Her diligence only helped for a while. In 1967, she and her husband, artist Peter Blake, collaborated on the cover of The Beatles’ Sgt. Pepper’s Lonely Hearts Club Band, which included one of her stuffed old ladies and a Shirley Temple doll wearing a “Welcome The Rolling Stones” sweater. The couple won a Grammy Award for the design, but while Blake enjoyed permanent celebrity, she drifted into obscurity.

The exhibition feels like a companion piece to the television series Mad Men, which shows professional women in the early 1960s suffering a daily drizzle of humiliation. So perhaps Idelle Weber, another of the forgotten women of Pop, finds some bitter satisfaction in seeing the work she made then being imitated now for the sake of period authenticity. The TV series’s credit sequence shows a silhouetted man in a suit plummeting past a modernist office building. It’s an image of stylish despair, and also either a rip-off or a tribute to Weber’s “Munchkins” triptych, where silhouetted men in suits ride escalators inside a modernist office building. Finally Pop culture is recognising Pop’s women with sincerest flattery.

— Ariella Budick, Financial Times

“Seductive Subversion: Women Pop Artists, 1958-1968” at the Brooklyn Museum (200 Eastern Parkway at Washington Avenue in Prospect Heights, 718-638-5000), 15 October 2010 – 9 January 2011. Closed Mondays and Tuesdays.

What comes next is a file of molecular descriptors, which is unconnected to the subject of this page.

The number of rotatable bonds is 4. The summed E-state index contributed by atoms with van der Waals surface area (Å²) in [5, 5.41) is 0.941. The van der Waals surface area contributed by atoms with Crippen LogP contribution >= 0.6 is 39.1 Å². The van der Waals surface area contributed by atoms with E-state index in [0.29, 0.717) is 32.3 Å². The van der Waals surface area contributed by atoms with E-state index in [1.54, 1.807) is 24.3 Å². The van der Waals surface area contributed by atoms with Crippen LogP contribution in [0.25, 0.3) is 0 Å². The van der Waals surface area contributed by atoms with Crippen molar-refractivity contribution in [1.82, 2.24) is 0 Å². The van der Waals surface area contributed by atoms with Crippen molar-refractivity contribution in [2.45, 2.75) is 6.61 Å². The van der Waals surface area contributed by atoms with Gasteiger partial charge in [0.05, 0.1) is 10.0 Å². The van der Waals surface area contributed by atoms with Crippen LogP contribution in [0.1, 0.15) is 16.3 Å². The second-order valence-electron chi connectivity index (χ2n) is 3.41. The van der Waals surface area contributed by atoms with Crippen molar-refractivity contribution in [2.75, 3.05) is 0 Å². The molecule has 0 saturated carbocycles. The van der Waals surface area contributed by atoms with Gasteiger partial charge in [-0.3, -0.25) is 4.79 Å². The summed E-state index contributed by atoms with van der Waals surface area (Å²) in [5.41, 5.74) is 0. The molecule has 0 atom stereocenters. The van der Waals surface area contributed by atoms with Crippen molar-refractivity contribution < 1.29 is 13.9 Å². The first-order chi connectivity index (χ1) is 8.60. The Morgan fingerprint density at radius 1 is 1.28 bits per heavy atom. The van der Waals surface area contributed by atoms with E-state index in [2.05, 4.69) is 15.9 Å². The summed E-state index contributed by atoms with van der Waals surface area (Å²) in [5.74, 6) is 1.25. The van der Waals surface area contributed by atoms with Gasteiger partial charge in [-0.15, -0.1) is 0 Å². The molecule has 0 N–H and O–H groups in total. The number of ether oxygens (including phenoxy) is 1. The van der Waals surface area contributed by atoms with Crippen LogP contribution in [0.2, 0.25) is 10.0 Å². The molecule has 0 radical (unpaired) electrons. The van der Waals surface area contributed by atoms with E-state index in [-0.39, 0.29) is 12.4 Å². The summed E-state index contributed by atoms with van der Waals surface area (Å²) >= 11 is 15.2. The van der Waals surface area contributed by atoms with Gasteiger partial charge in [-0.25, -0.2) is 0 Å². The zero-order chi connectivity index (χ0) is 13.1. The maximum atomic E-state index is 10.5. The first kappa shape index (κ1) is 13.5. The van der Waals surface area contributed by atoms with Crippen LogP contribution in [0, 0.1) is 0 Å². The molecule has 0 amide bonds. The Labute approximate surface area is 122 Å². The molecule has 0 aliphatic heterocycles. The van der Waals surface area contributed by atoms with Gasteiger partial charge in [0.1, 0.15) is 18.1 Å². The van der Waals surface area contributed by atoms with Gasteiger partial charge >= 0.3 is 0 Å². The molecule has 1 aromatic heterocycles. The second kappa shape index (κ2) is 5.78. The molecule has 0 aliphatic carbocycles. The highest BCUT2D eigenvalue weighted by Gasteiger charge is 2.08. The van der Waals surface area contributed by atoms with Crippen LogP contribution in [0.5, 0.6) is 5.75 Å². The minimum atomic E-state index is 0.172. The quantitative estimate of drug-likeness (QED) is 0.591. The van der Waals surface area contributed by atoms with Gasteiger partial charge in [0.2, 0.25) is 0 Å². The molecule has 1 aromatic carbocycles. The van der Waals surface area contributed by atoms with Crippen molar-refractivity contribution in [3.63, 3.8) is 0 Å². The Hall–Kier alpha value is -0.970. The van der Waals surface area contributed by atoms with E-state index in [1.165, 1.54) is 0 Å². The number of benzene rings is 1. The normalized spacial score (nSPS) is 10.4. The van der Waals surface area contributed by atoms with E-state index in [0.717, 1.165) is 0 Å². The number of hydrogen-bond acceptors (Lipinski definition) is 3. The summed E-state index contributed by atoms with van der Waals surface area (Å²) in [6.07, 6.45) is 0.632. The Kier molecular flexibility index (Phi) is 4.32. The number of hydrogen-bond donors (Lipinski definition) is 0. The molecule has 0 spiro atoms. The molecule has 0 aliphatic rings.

Photos: Detail from “Big Jim Colosimo” (c.1963), by Pauline Boty; detail from “With Love to Jean-Paul Belmondo” (1962), by Pauline Boty. In “Seductive Subversion: Women Pop Artists, 1958-1968” at the Brooklyn Museum.

Major Exhibition at Brooklyn Museum Redefines the Role of Female Pop Artists


BROOKLYN, NEW YORK — The first major exhibition to explore in depth the contributions of female Pop artists, “Seductive Subversion: Women Pop Artists, 1958–1968,” seeks to expand the definition of classic Pop art and re-evaluate the role of the women who worked alongside the movement’s more famous male practitioners. It features more than fifty works by Pop art’s most significant female artists and includes many pieces that have not been shown in nearly forty years. The exhibition will be on view in the Brooklyn Museum‘s Elizabeth A. Sackler Center for Feminist Art and in the adjacent fourth-floor Schapiro Wing galleries.

Although radical social changes were taking place in America in the 1960s, the female Pop artists of the time remained largely unacknowledged by the contemporary art critics and academics. Relegated to the margins of history by discrimination, historical precedent, and social expectations, these women were forced to take a back seat to their male counterparts, who became icons of the era. Informed by their personal histories, the work of female Pop artists was often collaborative and incorporated empathetic social commentary.